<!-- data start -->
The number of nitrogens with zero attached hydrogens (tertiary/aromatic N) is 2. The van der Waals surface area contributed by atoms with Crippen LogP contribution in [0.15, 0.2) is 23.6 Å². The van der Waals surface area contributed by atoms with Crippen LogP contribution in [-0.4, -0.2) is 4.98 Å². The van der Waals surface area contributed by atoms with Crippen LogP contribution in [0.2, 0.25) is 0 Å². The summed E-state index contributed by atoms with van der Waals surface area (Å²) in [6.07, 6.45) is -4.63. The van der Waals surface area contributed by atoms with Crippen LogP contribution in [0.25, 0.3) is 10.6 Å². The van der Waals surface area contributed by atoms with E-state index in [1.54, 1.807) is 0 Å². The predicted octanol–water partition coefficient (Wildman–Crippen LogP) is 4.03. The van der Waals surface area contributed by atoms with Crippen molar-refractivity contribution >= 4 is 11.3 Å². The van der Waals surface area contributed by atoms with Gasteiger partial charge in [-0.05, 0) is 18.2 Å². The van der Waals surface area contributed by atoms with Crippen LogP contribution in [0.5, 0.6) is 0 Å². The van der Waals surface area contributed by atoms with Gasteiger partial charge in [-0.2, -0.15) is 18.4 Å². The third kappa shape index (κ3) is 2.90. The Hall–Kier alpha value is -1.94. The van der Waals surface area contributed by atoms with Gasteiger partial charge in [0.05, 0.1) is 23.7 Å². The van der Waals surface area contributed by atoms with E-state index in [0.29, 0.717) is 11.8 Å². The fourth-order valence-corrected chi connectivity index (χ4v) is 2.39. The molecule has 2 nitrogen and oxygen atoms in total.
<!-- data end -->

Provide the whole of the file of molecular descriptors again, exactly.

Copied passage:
The number of nitrogens with zero attached hydrogens (tertiary/aromatic N) is 2. The van der Waals surface area contributed by atoms with Crippen LogP contribution in [0.15, 0.2) is 23.6 Å². The van der Waals surface area contributed by atoms with Crippen LogP contribution in [-0.4, -0.2) is 4.98 Å². The van der Waals surface area contributed by atoms with Crippen LogP contribution in [0.2, 0.25) is 0 Å². The summed E-state index contributed by atoms with van der Waals surface area (Å²) in [6.07, 6.45) is -4.63. The van der Waals surface area contributed by atoms with Crippen LogP contribution in [0.25, 0.3) is 10.6 Å². The van der Waals surface area contributed by atoms with E-state index in [1.54, 1.807) is 0 Å². The predicted octanol–water partition coefficient (Wildman–Crippen LogP) is 4.03. The van der Waals surface area contributed by atoms with Crippen molar-refractivity contribution >= 4 is 11.3 Å². The van der Waals surface area contributed by atoms with Gasteiger partial charge in [-0.05, 0) is 18.2 Å². The van der Waals surface area contributed by atoms with Crippen LogP contribution in [0.5, 0.6) is 0 Å². The van der Waals surface area contributed by atoms with Gasteiger partial charge in [-0.2, -0.15) is 18.4 Å². The third kappa shape index (κ3) is 2.90. The Hall–Kier alpha value is -1.94. The van der Waals surface area contributed by atoms with Gasteiger partial charge in [0.05, 0.1) is 23.7 Å². The van der Waals surface area contributed by atoms with E-state index in [0.29, 0.717) is 11.8 Å². The fourth-order valence-corrected chi connectivity index (χ4v) is 2.39. The molecule has 2 nitrogen and oxygen atoms in total.